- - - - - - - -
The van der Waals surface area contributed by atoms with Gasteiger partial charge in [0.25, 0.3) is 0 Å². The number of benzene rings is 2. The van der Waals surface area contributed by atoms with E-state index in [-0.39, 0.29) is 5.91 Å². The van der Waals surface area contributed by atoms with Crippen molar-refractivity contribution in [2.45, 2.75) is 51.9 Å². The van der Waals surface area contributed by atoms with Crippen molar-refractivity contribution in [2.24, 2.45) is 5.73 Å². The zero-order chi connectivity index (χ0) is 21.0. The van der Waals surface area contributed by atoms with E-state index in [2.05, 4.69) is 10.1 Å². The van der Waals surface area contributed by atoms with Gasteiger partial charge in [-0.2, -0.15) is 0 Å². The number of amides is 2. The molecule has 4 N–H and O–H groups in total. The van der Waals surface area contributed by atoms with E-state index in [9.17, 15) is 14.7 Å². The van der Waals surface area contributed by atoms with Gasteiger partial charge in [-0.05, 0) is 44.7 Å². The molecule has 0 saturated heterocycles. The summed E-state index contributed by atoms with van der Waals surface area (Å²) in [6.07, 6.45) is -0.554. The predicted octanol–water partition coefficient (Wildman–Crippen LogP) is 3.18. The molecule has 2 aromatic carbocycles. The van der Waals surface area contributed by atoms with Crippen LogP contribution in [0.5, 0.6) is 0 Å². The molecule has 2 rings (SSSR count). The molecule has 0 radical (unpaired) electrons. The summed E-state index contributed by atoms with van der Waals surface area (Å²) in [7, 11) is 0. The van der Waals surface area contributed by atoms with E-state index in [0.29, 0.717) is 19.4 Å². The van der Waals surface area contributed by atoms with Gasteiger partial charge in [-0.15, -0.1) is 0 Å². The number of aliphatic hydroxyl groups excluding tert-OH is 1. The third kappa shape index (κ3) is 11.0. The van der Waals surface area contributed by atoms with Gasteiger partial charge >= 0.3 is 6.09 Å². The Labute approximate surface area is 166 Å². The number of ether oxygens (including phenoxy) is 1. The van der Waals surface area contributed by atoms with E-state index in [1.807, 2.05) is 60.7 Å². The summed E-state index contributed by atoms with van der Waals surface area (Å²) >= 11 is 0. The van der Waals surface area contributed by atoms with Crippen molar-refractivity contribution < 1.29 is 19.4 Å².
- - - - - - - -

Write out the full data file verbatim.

The van der Waals surface area contributed by atoms with Gasteiger partial charge in [0.25, 0.3) is 0 Å². The number of benzene rings is 2. The van der Waals surface area contributed by atoms with E-state index in [-0.39, 0.29) is 5.91 Å². The van der Waals surface area contributed by atoms with Crippen molar-refractivity contribution in [2.45, 2.75) is 51.9 Å². The van der Waals surface area contributed by atoms with Crippen molar-refractivity contribution in [2.24, 2.45) is 5.73 Å². The zero-order chi connectivity index (χ0) is 21.0. The van der Waals surface area contributed by atoms with E-state index in [2.05, 4.69) is 10.1 Å². The van der Waals surface area contributed by atoms with Gasteiger partial charge in [-0.2, -0.15) is 0 Å². The number of amides is 2. The molecule has 4 N–H and O–H groups in total. The van der Waals surface area contributed by atoms with E-state index in [9.17, 15) is 14.7 Å². The van der Waals surface area contributed by atoms with Gasteiger partial charge in [-0.05, 0) is 44.7 Å². The molecule has 0 saturated heterocycles. The summed E-state index contributed by atoms with van der Waals surface area (Å²) in [6.07, 6.45) is -0.554. The predicted octanol–water partition coefficient (Wildman–Crippen LogP) is 3.18. The molecule has 2 aromatic carbocycles. The van der Waals surface area contributed by atoms with Crippen LogP contribution in [0.5, 0.6) is 0 Å². The molecule has 2 rings (SSSR count). The molecule has 0 radical (unpaired) electrons. The summed E-state index contributed by atoms with van der Waals surface area (Å²) in [7, 11) is 0. The van der Waals surface area contributed by atoms with E-state index in [0.29, 0.717) is 19.4 Å². The van der Waals surface area contributed by atoms with Gasteiger partial charge in [-0.15, -0.1) is 0 Å². The number of aliphatic hydroxyl groups excluding tert-OH is 1. The third kappa shape index (κ3) is 11.0. The van der Waals surface area contributed by atoms with Gasteiger partial charge >= 0.3 is 6.09 Å². The Labute approximate surface area is 166 Å². The number of ether oxygens (including phenoxy) is 1. The van der Waals surface area contributed by atoms with E-state index in [1.807, 2.05) is 60.7 Å². The summed E-state index contributed by atoms with van der Waals surface area (Å²) >= 11 is 0. The van der Waals surface area contributed by atoms with Crippen molar-refractivity contribution < 1.29 is 19.4 Å².